One hundred and fifty years ago, on Jan. 31, 1865, the U.S. House of Representatives passed the 13th Amendment to the Constitution, a resolution ending slavery.
The framers of the Constitution had forged a nation built on the rights of its citizens, but one that accommodated the peculiar institution of slavery. The tension between the ideals of liberty and the reality of human bondage was unsustainable. As Abraham Lincoln prepared to take office in 1861, seven states seceded from the Union. Just weeks after Lincoln became president, the nation succumbed to a long and bloody Civil War.
The following four documents are drawn from The Huntington’s renowned collection of rare Abraham Lincoln and Civil War manuscripts and appear in “The U.S. Constitution and the End of American Slavery,” an exhibition on view in the Library’s West Hall. Each document presents a key element leading to the passage of the 13th Amendment to end slavery—Lincoln’s most significant and lasting accomplishment. And each features a signature by the nation’s 16th president.
Lincoln’s position on slavery: Letter to Alexander H. Stephens
Even as president-elect in December of 1860, Lincoln revealed his formidable leadership skills, striking a conciliatory yet firm tone in a letter to the future vice-president of the Confederacy.
Lincoln offers assurances that his administration will not interfere with slavery in the Southern states, telling Stephens: “The South would be in no more danger in this respect, than it was in the days of Washington.”
Yet Lincoln makes clears his position: “You think slavery is right and ought to be extended; while we think it is wrong and ought to be restricted. That I suppose is the rub.”
A partial victory: the Emancipation Proclamation
In his constitutional power as commander-in-chief of the armed forces, Lincoln issued the Emancipation Proclamation on Jan. 1, 1863. It declared “that all persons held as slaves” within the rebellious states “are, and henceforward shall be free.”
The proclamation could not be enforced in areas still under rebellion, but it provided the legal framework to free more than three million slaves in Confederate areas that came under Union control.
A second term? Lincoln’s Blind Memorandum
In the summer of 1864, with the Civil War raging into its fourth year, Lincoln knew that his chances for re-election depended on military success. Yet the Union effort had stalled, and he worried about the future of the nation under a new president. He wrote a letter indicating the urgency he felt to save the Union before the next president took office, then folded the paper and pasted it closed. At a cabinet meeting, he instructed his cabinet members to sign it without viewing the contents, a directive they followed. The letter, known as the “Blind Memorandum,” stated:
This morning, as for some days past, it seems exceedingly probable that this Administration will not be re-elected. Then it will be my duty to co-operate with the President elect, as to save the Union between the election and the inauguration; as he will have secured his election on such ground that he can not possibly save it afterwards. — A. Lincoln
Though scholars debate what Lincoln meant by saving the Union, many interpret it as pushing for passage of the 13th Amendment.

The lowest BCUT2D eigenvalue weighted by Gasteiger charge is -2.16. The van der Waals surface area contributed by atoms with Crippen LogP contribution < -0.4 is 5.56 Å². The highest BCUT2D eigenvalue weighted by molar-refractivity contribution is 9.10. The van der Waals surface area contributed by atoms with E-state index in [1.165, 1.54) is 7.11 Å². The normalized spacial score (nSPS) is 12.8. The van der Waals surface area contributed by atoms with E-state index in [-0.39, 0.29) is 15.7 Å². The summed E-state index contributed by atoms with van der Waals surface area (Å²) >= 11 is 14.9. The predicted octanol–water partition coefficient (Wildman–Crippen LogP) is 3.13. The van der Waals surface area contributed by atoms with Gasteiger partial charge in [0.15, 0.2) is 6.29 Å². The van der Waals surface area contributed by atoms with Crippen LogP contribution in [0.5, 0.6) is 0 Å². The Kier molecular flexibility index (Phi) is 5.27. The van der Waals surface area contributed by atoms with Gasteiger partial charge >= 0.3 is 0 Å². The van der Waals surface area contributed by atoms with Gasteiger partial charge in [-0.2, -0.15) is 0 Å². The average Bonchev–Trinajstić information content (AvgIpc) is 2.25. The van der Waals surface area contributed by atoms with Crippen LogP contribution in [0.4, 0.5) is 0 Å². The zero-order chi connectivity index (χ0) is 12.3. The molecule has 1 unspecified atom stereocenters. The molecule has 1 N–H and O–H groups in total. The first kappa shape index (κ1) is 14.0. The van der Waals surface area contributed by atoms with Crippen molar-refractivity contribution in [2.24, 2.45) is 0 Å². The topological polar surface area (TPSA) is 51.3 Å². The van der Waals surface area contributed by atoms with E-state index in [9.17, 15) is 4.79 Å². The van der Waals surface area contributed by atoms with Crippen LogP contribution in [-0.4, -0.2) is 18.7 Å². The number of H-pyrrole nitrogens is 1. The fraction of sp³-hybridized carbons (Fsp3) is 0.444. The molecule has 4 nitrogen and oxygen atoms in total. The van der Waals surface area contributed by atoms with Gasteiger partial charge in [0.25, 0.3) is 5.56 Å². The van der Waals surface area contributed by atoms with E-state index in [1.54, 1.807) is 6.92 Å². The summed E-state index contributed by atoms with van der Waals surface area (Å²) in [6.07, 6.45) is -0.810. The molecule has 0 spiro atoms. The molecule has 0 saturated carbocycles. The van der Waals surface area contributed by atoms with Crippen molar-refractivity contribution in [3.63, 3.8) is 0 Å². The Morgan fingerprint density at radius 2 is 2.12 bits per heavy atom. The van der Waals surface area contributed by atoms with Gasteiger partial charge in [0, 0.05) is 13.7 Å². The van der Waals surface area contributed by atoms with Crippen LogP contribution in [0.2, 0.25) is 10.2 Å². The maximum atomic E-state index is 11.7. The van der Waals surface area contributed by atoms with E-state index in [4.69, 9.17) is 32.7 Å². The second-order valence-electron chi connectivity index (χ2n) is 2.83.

Victory: Passage of the 13th Amendment
Lincoln did win re-election. With that political hurdle behind him, he redoubled his efforts to secure passage of the 13th Amendment. The Senate had passed the amendment on April 8, 1864, but the House had failed to do so.
Lincoln and his cabinet stepped up their political maneuvering, reaching out to particular members of Congress to obtain the consensus needed to gain the two-thirds vote. On Jan. 31, 1865, the House of Representatives called another vote. A clerk read the tally: 119 ayes to 56 nays, with 8 abstaining. After a moment of stunned silence, the House erupted into celebration. The resolution had passed.
The president’s signature was not required for a constitutional amendment, though Lincoln signed several copies. The Huntington owns a souvenir copy made by chief engrossing clerk Isaac Strohm, who asked for Lincoln’s signature.
Lincoln would not live to see it become law. It took until Dec. 6, 1865, for three-quarters of the state legislatures to ratify it. Well before that, on April 15, 1865, just days after the Confederate surrender at Appomattox, Lincoln was assassinated by Confederate sympathizer John Wilkes Booth.
The amendment Lincoln worked so hard to attain would become law under the new president, Lincoln’s vice-president, Andrew Johnson.
“The U.S. Constitution and the End of American Slavery” runs through April 20, 2015 in the Library’s West Hall.
In recognition of the 150th anniversary of the Civil War, The Huntington has held a number of commemorative events.
In 2012, The Huntington held a Library exhibition, “A Just Cause: Voices of the American Civil War” and a concurrent photography exhibition, “A Strange and Fearful Interest: Death, Mourning, and Memory in the American Civil War.” You can still visit the web component of “A Strange and Fearful Interest,” which includes commentary by historians such as Gary Gallagher, Joan Waugh, and David Blight.
Talks from “Civil War Lives,” a 2011 conference that brought together some of the nation’s most renowned Civil War scholars for a two-day event, can be found on iTunes U. In addition, many lectures exploring themes relating to the Civil War are available in a special page on iTunes U, “Abraham Lincoln and the Civil War.”
Related content on Verso:
“Remembering Gettysburg” (Feb. 19, 2014)
“Where Solomon Northup Was a Slave” (March 3, 2014)
“VIDEO | Voices on the Civil War” (Oct. 12, 2012)
“Capture the Flag” (April 12, 2011)
“Mystic Chords of Memory” (March 4, 2011)
“Many Happy Returns” (Feb. 16, 2011)
Diana W. Thompson is senior writer for the office of communications at The Huntington.